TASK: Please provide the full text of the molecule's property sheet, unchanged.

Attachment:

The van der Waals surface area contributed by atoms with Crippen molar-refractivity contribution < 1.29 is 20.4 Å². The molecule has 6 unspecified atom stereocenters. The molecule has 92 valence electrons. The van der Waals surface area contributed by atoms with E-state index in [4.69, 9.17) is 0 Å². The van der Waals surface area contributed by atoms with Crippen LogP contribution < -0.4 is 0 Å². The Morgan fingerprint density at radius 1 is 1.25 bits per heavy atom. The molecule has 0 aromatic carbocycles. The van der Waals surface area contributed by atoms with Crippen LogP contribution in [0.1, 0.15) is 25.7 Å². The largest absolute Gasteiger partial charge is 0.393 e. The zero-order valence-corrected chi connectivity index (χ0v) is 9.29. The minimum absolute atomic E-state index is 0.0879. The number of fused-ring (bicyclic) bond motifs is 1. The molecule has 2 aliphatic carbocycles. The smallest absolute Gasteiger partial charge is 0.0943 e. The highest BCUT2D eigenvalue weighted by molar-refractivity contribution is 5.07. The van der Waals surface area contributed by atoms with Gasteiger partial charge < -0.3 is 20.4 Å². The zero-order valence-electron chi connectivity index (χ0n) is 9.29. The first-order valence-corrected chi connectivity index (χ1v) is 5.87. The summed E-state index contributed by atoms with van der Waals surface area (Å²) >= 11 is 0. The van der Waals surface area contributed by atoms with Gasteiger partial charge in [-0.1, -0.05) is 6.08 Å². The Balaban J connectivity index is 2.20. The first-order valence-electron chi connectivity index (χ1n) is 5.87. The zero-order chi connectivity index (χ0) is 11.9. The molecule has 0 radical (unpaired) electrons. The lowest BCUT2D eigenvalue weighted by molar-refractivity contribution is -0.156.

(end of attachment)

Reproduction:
The van der Waals surface area contributed by atoms with Crippen molar-refractivity contribution < 1.29 is 20.4 Å². The molecule has 6 unspecified atom stereocenters. The molecule has 92 valence electrons. The van der Waals surface area contributed by atoms with E-state index in [4.69, 9.17) is 0 Å². The van der Waals surface area contributed by atoms with Crippen LogP contribution < -0.4 is 0 Å². The Morgan fingerprint density at radius 1 is 1.25 bits per heavy atom. The molecule has 0 aromatic carbocycles. The van der Waals surface area contributed by atoms with Crippen LogP contribution in [0.1, 0.15) is 25.7 Å². The largest absolute Gasteiger partial charge is 0.393 e. The zero-order valence-corrected chi connectivity index (χ0v) is 9.29. The minimum absolute atomic E-state index is 0.0879. The number of fused-ring (bicyclic) bond motifs is 1. The molecule has 2 aliphatic carbocycles. The smallest absolute Gasteiger partial charge is 0.0943 e. The highest BCUT2D eigenvalue weighted by molar-refractivity contribution is 5.07. The van der Waals surface area contributed by atoms with Gasteiger partial charge < -0.3 is 20.4 Å². The zero-order valence-electron chi connectivity index (χ0n) is 9.29. The first-order valence-corrected chi connectivity index (χ1v) is 5.87. The summed E-state index contributed by atoms with van der Waals surface area (Å²) >= 11 is 0. The van der Waals surface area contributed by atoms with Gasteiger partial charge in [-0.1, -0.05) is 6.08 Å². The Balaban J connectivity index is 2.20. The first-order valence-electron chi connectivity index (χ1n) is 5.87. The zero-order chi connectivity index (χ0) is 11.9. The molecule has 0 radical (unpaired) electrons. The lowest BCUT2D eigenvalue weighted by molar-refractivity contribution is -0.156.